• Sharper images: Has stabilization technology built-in to reduce the impact of hand-shake.
  • Faster buffer clearing: Supports a more advanced SD data transfer standard (UHS-II vs UHS-I).
  • More heavily discounted: Has been on the market for longer (launched in October 2019).

If the count of relative strengths (bullet points above) is taken as a measure, the M50 Mark II comes out slightly ahead of the E-M5 III (9 : 8 points). However, the relative importance of the various individual camera aspects will vary according to personal preferences and needs, so that you might like to apply corresponding weights to the particular features before making a decision on a new camera. A professional wedding photographer will view the differences between cameras in a way that diverges from the perspective of a travel photog, and a person interested in cityscapes has distinct needs from a macro shooter. Hence, the decision which camera is best and worth buying is often a very personal one.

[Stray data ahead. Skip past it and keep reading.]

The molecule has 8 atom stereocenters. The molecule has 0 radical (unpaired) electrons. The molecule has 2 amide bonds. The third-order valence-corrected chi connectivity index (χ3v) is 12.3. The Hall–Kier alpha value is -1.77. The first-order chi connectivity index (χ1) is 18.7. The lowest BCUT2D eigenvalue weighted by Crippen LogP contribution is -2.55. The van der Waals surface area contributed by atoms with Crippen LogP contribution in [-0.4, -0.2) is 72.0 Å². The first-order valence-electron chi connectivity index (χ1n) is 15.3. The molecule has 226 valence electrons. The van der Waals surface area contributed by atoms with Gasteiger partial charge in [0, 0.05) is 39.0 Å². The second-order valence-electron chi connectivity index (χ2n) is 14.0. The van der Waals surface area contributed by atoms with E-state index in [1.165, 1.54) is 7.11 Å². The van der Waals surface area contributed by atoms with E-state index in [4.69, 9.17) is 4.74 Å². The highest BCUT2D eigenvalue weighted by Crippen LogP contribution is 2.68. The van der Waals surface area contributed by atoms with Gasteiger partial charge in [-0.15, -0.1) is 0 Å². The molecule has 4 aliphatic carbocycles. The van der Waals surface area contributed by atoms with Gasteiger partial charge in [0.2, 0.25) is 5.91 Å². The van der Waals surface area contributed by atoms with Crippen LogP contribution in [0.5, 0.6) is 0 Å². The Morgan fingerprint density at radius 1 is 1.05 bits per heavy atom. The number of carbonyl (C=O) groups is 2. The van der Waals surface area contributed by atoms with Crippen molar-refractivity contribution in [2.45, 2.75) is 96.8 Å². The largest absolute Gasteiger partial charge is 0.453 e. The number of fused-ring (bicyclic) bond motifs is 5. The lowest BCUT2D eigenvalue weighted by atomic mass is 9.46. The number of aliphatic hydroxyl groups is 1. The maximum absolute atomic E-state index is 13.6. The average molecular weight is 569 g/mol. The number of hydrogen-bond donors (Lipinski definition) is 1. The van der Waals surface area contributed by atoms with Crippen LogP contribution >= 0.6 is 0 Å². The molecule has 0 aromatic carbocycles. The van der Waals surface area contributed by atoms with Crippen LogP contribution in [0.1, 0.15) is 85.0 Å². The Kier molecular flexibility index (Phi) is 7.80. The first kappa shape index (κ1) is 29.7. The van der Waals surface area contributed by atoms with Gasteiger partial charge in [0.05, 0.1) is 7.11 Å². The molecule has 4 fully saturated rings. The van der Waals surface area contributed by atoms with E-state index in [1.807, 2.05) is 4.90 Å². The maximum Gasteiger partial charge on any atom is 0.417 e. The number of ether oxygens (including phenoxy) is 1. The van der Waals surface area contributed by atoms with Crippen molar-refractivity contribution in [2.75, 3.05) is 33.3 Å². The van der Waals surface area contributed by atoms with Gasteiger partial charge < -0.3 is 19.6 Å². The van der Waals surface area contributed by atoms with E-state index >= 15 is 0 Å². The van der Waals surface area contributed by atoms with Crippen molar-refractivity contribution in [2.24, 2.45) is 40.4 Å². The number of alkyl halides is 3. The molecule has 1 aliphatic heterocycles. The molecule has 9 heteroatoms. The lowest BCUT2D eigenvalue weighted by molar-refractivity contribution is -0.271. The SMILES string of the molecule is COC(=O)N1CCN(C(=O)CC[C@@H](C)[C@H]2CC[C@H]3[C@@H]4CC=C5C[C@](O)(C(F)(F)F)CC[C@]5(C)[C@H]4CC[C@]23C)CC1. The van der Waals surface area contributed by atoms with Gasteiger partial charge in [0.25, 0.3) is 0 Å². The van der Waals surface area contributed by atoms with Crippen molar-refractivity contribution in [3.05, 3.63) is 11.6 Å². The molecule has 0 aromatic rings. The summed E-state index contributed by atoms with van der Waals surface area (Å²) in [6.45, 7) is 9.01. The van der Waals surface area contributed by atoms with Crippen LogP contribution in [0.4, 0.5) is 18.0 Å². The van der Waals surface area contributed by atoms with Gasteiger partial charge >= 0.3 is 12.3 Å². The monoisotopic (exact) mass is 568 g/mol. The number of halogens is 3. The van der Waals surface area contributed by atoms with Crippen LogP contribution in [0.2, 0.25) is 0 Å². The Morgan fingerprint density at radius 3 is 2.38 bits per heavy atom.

M50 Mark II 09:08 E-M5 III

How about other alternatives? Do the specifications of the Canon M50 Mark II and the Olympus E-M5 III place the cameras among the top in their class? Find out in the latest Best Mirrorless Interchangeable Lens Camera listing whether the two cameras rank among the cream of the crop.

In any case, while the comparison of the spec-sheets of cameras can offer a general idea of their imaging potential, it remains incomplete and does no justice, for example, to the way the M50 Mark II or the E-M5 III perform in practice. User reviews that are available, for instance, at amazon can sometimes shed light on these issues, but such feedback is all too often partial, inconsistent, and inaccurate.

Expert reviews